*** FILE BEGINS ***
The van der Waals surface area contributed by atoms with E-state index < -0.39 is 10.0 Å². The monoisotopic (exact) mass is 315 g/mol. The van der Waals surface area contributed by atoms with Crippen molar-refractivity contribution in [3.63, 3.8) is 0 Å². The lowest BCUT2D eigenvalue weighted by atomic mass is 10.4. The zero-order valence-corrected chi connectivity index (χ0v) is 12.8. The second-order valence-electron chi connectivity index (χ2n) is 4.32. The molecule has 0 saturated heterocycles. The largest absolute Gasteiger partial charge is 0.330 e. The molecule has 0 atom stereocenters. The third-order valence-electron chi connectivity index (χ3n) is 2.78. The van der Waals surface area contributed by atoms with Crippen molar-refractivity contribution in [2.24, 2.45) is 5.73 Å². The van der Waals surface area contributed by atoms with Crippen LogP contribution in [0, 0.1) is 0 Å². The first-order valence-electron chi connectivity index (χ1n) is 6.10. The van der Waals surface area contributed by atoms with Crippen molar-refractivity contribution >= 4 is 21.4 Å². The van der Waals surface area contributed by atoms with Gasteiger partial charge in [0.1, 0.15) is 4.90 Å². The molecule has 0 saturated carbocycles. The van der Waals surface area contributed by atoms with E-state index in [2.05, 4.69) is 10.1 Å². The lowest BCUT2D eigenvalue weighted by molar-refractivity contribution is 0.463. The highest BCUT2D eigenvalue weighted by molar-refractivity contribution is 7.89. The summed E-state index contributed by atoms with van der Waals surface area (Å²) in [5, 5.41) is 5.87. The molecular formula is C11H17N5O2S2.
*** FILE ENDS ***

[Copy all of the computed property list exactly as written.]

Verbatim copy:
The van der Waals surface area contributed by atoms with E-state index < -0.39 is 10.0 Å². The monoisotopic (exact) mass is 315 g/mol. The van der Waals surface area contributed by atoms with Crippen molar-refractivity contribution in [3.63, 3.8) is 0 Å². The lowest BCUT2D eigenvalue weighted by atomic mass is 10.4. The zero-order valence-corrected chi connectivity index (χ0v) is 12.8. The second-order valence-electron chi connectivity index (χ2n) is 4.32. The molecule has 0 saturated heterocycles. The largest absolute Gasteiger partial charge is 0.330 e. The molecule has 0 atom stereocenters. The third-order valence-electron chi connectivity index (χ3n) is 2.78. The van der Waals surface area contributed by atoms with Crippen molar-refractivity contribution in [2.24, 2.45) is 5.73 Å². The van der Waals surface area contributed by atoms with Crippen LogP contribution in [0, 0.1) is 0 Å². The first-order valence-electron chi connectivity index (χ1n) is 6.10. The van der Waals surface area contributed by atoms with Crippen molar-refractivity contribution >= 4 is 21.4 Å². The van der Waals surface area contributed by atoms with Gasteiger partial charge in [0.1, 0.15) is 4.90 Å². The molecule has 0 saturated carbocycles. The van der Waals surface area contributed by atoms with E-state index in [2.05, 4.69) is 10.1 Å². The lowest BCUT2D eigenvalue weighted by molar-refractivity contribution is 0.463. The highest BCUT2D eigenvalue weighted by molar-refractivity contribution is 7.89. The summed E-state index contributed by atoms with van der Waals surface area (Å²) in [5, 5.41) is 5.87. The molecular formula is C11H17N5O2S2.